Cloud development is marred with complexity. In addition to the domain knowledge for their business, a development team must also have significant expertise in cloud hosting and deployment, only some of which can be outsourced to a hosting provider or platform team. This is because programming languages are runtimes that run on a single machine, and must involve dozens of other tools such as hypervisors, databases, load balancers, and queues, in order to run in the cloud.
Darklang is a language designed to run on the cloud; that is the server, operating system, kernel, hypervisor, container, load balancer, orchestration framework, database, queue, and web host are all below the level of abstraction. By combining so many things below the programming language abstraction layer, we remove significant complexity burden from the developer:
- Our “Invisible Infrastructure” removes massive complexity not only from not having to manage cloud resources, but also from removing the many layers that need to interact with them, such as ORMs, serialization frameworks, connection pools, health checks, logging and telemetry, etc.
- We also enable new abilities which are nearly impossible using other tools, such as our 50ms deploys, and our always-on, replayable debugger that enables “Trace-driven development”.
What's the focus of your work these days?
I'm working on darklang, which is a cloud language, where it's not really designed for running on your computer so much as it is taking advantage of how we write applications in the cloud. My most recent focus has been adapting it for how AI is changing how we write software.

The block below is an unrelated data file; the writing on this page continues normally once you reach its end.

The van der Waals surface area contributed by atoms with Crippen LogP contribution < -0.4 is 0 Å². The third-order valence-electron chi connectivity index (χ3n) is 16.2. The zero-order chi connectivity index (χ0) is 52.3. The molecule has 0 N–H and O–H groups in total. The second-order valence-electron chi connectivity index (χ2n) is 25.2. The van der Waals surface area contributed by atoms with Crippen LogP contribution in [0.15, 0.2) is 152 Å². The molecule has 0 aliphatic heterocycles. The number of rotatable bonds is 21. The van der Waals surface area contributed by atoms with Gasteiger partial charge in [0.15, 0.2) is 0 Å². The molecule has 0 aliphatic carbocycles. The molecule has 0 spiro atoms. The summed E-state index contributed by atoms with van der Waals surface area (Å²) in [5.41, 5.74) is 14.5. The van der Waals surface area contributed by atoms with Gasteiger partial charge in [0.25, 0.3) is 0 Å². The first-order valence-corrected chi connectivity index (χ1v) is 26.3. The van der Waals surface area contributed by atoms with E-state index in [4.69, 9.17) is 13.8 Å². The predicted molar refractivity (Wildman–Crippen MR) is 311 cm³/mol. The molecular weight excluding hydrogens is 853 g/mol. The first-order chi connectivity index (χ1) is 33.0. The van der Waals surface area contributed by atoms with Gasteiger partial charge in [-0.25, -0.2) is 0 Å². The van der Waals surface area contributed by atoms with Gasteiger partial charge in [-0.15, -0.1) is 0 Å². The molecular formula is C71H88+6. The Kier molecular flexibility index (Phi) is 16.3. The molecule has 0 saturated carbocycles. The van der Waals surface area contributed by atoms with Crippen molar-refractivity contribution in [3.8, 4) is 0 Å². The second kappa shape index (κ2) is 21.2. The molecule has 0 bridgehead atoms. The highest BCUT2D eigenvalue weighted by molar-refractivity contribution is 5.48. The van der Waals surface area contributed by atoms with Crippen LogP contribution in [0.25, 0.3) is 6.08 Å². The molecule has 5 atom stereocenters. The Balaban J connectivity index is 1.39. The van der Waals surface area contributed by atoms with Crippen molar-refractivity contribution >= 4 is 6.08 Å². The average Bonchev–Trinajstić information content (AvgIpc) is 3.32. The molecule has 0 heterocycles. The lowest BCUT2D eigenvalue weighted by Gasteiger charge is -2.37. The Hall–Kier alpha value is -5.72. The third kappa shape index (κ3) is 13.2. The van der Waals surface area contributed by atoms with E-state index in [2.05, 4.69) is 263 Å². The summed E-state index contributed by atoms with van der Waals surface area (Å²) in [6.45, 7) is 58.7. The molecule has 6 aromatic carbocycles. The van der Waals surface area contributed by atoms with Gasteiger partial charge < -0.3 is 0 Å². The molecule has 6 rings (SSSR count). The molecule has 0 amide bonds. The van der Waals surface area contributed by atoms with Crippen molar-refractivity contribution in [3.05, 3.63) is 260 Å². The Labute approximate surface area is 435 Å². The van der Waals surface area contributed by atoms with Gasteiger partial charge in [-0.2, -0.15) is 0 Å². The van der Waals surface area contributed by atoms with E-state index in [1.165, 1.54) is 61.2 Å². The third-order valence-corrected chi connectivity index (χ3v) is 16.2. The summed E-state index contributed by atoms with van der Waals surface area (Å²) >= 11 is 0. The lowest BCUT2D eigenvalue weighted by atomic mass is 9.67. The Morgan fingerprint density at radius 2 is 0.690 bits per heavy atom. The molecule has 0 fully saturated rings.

What's the motivation for your talk at QCon New York 2023?
I want people to come away with the idea that the way we write software has a ton of complexity that we take for granted. Specifically, many of the tools and concepts that we use for programming could be eliminated or at least greatly minimized if we slightly changed how we thought about devtools.
How would you describe your main persona and target audience for this session?
Ideally, Senior or Principal engineers, usually people who have deployed a bunch of applications in the cloud, are the sort of people who appreciate what I'm talking about.
Is there anything specific that you'd like people to walk away with after watching your session?
I think just the idea that how we do things is broken, and better is possible. In particular, the idea that having all these different tools which have interconnection points creates that complexity and that they can do better by looking for tools that do more.
What do you think is going to be the next big disruption in software?
AI, 100%. Despite all the hype, I think we actually are underestimating how Large Language Models and AI-based code gen are going to change how we write software. We even did a pretty hard pivot early this year once that became clear.